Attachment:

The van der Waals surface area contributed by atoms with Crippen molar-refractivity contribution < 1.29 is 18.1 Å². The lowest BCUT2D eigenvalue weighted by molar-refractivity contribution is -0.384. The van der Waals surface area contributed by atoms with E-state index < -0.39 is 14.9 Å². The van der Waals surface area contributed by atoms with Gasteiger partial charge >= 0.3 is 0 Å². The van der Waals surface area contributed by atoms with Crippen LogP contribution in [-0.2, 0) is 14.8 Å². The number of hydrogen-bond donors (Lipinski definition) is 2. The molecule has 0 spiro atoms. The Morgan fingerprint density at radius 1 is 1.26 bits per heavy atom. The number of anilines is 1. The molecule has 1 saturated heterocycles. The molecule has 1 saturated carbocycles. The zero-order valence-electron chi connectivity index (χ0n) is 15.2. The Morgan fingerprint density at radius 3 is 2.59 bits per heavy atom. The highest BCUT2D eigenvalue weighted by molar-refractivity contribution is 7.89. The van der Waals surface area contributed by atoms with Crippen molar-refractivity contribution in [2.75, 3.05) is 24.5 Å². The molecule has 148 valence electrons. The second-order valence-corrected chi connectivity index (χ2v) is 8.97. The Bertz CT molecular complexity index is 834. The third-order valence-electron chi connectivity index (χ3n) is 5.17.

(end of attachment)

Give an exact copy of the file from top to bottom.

The van der Waals surface area contributed by atoms with Crippen molar-refractivity contribution < 1.29 is 18.1 Å². The lowest BCUT2D eigenvalue weighted by molar-refractivity contribution is -0.384. The van der Waals surface area contributed by atoms with E-state index < -0.39 is 14.9 Å². The van der Waals surface area contributed by atoms with Gasteiger partial charge >= 0.3 is 0 Å². The van der Waals surface area contributed by atoms with Crippen LogP contribution in [-0.2, 0) is 14.8 Å². The number of hydrogen-bond donors (Lipinski definition) is 2. The molecule has 0 spiro atoms. The Morgan fingerprint density at radius 1 is 1.26 bits per heavy atom. The number of anilines is 1. The molecule has 1 saturated heterocycles. The molecule has 1 saturated carbocycles. The zero-order valence-electron chi connectivity index (χ0n) is 15.2. The Morgan fingerprint density at radius 3 is 2.59 bits per heavy atom. The highest BCUT2D eigenvalue weighted by molar-refractivity contribution is 7.89. The van der Waals surface area contributed by atoms with Crippen molar-refractivity contribution in [2.75, 3.05) is 24.5 Å². The molecule has 148 valence electrons. The second-order valence-corrected chi connectivity index (χ2v) is 8.97. The Bertz CT molecular complexity index is 834. The third-order valence-electron chi connectivity index (χ3n) is 5.17.